The Holocaust is very significant in your work. It is depicted through a wide range of symbolism. What is your objective with the representation of the darkest moment in your country’s history?

When I was growing up, the Holocaust did not exist. No one spoke about it in the 60s. I felt that there was something hidden. By accident, I got a disc with the voices of Hitler, Goebbels and Goering. It was made by Americans in order to educate Germans. I was so fascinated by Hitler that I began to study. I wanted to know what it was all about.

Was it necessity or curiosity that prompted you to investigate it further?

It was curiosity. When you begin to study what happened during those times it is so horrible that it is hard to imagine. Only in 1975 in Germany did they finally start showing exactly what had happened during the Holocaust. Ever since then the Germans have been quite good at revealing it. The French are still hiding a lot of it. At the time, Austrians wanted no relation with anything German. An Austrian journalist complained to me that I put Austrians and Germans in the same category. Back then Hitler was surprised as he thought he would have to fight Austria in order get an unification. It turned out they all wanted it already. They were even more efficient and accurate with their Jewish lists than the Germans. The French forcefully sent about 100,000 people to work in the German weapon industry. I never believed that there was a point zero. Democracy was first brought by the Americans.

During the keynote address of your lecture series at the Collège de France, you said that you learned most about art through reading The Thief's Journal by Jean Genet. Could you explain why?

I was so overwhelmed by his writing. He literally turned everything upside down. He would take the most honorable thing you could do and stick it deep in the swamp, whilst the most horrible thing, for example, to kill someone, he considered a piece of art. He turned everything upside down and this was fantastic to me.

You said: “The alchemy of transforming the abject into art is the true magic”. Why are you so attracted to alchemy?

Alchemy is the first step to science, chemistry and physics. It is the teaching of transmutation. It is also a spiritual movement. People always say that alchemists try to turn lead into gold but the real alchemists do not want to do that. It is a picture to transform yourself on another level. Alchemists are the first natural scientists.

 Anselm Kiefer la Ribotte Elena Cue 

La Ribaute. Barjac. Anselm Kiefer. Photo: Elena Cué

 

You were photographed dressed as a woman for the work Jean Genet. You depicted women in  Les Femmes de la Révolution, Les Reines de France, Les Femmes de L'Antiquitié, en Margarethe y Shulamith. What do women represent in your work?

I am always overwhelmed by women and I think they are more connected with the roots of earth. They are more powerful than men.

You say that art should be subversive and disturbing. What do you think about the relationship between art and society?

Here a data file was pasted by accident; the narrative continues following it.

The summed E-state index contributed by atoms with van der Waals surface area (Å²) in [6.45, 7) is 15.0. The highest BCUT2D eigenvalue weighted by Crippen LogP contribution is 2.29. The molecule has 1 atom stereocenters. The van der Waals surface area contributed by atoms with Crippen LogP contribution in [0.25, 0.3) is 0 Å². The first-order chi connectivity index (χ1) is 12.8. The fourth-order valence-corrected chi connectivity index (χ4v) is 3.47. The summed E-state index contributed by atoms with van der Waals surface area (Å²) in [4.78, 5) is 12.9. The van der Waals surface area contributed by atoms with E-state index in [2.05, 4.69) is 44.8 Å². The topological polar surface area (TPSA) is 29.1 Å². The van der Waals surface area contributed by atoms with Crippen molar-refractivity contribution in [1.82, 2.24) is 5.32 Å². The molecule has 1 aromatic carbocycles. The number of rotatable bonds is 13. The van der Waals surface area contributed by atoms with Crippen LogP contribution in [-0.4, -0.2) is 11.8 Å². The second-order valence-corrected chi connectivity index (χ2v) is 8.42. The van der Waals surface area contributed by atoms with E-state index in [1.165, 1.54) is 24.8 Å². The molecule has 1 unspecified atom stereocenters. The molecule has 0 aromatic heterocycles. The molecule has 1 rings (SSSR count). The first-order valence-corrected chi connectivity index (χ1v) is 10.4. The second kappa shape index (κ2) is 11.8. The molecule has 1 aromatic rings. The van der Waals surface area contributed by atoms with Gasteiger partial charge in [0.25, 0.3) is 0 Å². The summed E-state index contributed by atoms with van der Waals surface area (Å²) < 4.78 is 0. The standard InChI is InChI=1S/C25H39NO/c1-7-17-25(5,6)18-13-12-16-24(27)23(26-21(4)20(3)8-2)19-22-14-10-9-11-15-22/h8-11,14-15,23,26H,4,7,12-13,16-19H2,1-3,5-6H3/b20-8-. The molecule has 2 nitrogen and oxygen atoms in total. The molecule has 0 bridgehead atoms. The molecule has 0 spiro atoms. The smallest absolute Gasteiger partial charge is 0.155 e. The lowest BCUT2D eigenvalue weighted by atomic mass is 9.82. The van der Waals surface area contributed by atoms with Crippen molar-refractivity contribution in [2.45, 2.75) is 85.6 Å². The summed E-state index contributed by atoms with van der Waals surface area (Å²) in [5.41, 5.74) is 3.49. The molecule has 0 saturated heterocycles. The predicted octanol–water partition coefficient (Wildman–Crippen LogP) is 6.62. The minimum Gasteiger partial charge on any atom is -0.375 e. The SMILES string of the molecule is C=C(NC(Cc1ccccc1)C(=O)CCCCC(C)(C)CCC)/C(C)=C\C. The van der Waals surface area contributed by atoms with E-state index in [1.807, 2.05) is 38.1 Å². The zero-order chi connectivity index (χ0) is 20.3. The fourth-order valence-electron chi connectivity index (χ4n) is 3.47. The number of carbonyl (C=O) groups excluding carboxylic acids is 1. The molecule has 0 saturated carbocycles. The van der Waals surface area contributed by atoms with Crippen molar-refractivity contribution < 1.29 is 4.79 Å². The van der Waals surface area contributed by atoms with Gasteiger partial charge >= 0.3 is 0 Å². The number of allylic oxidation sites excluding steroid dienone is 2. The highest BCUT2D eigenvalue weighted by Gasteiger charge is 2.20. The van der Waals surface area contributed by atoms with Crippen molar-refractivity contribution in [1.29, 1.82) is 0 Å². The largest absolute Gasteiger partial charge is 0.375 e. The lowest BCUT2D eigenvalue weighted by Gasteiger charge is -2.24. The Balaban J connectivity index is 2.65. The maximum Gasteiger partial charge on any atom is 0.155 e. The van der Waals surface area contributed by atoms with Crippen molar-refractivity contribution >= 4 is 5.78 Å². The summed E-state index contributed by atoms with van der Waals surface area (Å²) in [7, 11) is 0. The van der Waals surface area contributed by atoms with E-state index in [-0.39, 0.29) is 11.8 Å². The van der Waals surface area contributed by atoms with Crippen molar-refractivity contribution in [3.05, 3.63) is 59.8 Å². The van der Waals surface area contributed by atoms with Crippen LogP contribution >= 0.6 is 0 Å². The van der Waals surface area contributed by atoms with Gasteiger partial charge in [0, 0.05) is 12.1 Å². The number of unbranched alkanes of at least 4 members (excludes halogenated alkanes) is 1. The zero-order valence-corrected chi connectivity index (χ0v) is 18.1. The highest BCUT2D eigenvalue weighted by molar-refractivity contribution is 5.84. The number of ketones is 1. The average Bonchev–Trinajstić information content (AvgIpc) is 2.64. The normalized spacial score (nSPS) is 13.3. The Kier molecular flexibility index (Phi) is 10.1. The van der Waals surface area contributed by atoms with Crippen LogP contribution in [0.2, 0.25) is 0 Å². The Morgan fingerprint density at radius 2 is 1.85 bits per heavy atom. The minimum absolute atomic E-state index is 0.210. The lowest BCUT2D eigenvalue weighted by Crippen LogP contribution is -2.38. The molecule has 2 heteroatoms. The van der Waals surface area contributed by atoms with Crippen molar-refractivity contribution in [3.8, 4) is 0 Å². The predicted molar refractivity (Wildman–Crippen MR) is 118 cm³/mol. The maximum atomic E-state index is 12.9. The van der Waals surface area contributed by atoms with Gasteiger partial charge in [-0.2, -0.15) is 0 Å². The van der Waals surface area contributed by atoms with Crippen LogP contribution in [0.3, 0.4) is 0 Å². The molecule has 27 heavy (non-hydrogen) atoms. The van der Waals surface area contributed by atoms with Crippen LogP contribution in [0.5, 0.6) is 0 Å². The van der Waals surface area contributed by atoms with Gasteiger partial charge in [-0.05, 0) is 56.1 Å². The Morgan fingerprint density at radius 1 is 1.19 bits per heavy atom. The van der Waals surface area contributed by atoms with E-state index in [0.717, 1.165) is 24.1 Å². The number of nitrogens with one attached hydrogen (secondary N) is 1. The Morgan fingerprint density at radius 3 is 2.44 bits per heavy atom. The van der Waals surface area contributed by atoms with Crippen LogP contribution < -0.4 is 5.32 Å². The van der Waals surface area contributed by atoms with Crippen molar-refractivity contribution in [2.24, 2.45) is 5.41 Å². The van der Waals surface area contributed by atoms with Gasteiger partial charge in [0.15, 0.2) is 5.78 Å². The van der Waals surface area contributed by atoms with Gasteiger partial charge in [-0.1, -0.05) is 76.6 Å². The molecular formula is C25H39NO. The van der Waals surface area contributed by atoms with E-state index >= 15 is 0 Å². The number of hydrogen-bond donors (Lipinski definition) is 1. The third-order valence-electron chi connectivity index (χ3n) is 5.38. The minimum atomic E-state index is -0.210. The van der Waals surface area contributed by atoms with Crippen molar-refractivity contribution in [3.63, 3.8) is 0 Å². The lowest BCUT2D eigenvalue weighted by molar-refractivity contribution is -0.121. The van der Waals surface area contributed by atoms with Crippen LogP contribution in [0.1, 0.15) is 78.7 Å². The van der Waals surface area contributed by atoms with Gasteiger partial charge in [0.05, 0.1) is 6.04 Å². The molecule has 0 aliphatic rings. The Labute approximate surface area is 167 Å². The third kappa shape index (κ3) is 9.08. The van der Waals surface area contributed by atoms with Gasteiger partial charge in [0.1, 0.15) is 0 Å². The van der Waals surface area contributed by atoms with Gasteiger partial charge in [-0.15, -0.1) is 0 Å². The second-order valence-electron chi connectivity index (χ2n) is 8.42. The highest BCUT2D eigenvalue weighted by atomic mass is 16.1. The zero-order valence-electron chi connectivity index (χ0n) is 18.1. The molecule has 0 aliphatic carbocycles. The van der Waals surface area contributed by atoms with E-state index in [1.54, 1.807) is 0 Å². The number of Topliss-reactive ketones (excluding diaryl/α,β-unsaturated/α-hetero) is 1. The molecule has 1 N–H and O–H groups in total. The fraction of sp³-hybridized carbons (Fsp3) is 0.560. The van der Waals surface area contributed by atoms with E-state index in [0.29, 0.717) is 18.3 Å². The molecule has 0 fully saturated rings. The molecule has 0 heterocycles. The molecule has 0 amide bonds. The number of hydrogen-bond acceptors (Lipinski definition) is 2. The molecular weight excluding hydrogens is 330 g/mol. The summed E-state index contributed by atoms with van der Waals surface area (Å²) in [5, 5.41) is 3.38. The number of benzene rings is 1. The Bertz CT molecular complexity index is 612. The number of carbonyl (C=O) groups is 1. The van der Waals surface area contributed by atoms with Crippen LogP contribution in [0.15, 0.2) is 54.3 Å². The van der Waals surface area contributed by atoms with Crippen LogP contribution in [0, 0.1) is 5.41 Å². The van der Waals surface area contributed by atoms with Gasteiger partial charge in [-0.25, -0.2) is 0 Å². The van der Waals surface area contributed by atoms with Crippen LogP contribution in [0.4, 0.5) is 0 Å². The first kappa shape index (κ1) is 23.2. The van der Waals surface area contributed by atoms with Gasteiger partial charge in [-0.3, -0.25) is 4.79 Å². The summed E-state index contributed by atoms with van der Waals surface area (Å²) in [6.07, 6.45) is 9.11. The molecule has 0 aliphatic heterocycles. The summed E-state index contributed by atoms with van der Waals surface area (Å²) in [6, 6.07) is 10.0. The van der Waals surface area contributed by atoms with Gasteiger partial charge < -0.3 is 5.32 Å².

I am going to refer to Jean Genet again. He is subversive because he preaches that stealing and killing are the best things; that you have to become a traitor. Art can never be moralistic. Art cannot be a judgement of society because morals are connected to the times. Let us go back to the times of Greek democracy. In those days you could have slaves. Even Aristotle said that in order to be a good philosopher you have to be rich and have slaves. It is all connected with certain times. Artists should not be connected with a specific moral behavior.

You have spoken extensively about the artist being a destroyer and a creator. It is key in your work. Could you elaborate on this concept?

The artist is an iconoclast, he or she destroys all the time. There is art and anti-art. If the artist is not an iconoclast then he is not really an artist. You can see it through the history of art. I destroy what I do all the time. Then I put the destroyed parts in containers and wait for the resurrection. 

The idea of infinity is implicit in your work and provokes a sense of the sublime. Do you intend to do so?

Eichendorff in his poem, sends his soul out in the world and then it comes back to him. It is a never-ending circle. I follow the philosophical system which includes emotion, will and reflection. Eichendorff describes a globe as a sphere; a kind of a sphere that gives immunity. Before you are born, you share a sphere with your mother, you are connected in the womb. This is the first sphere. Then the sphere gets wider as you meet more and more people. The romantic sphere is endless. It goes to the infinite and comes back.

 Anselm Kiefer. Elena Cue las mujeres de la revolucionjpg 

The Women Of The Revolution. Anselm Kiefer. Photo: Elena Cué

 

The landscape with your figure in the middle of the Les Femmes de la Révolution room reminds me of Friedrich's landscape and the concept of the sublime. Do you look for the sublime?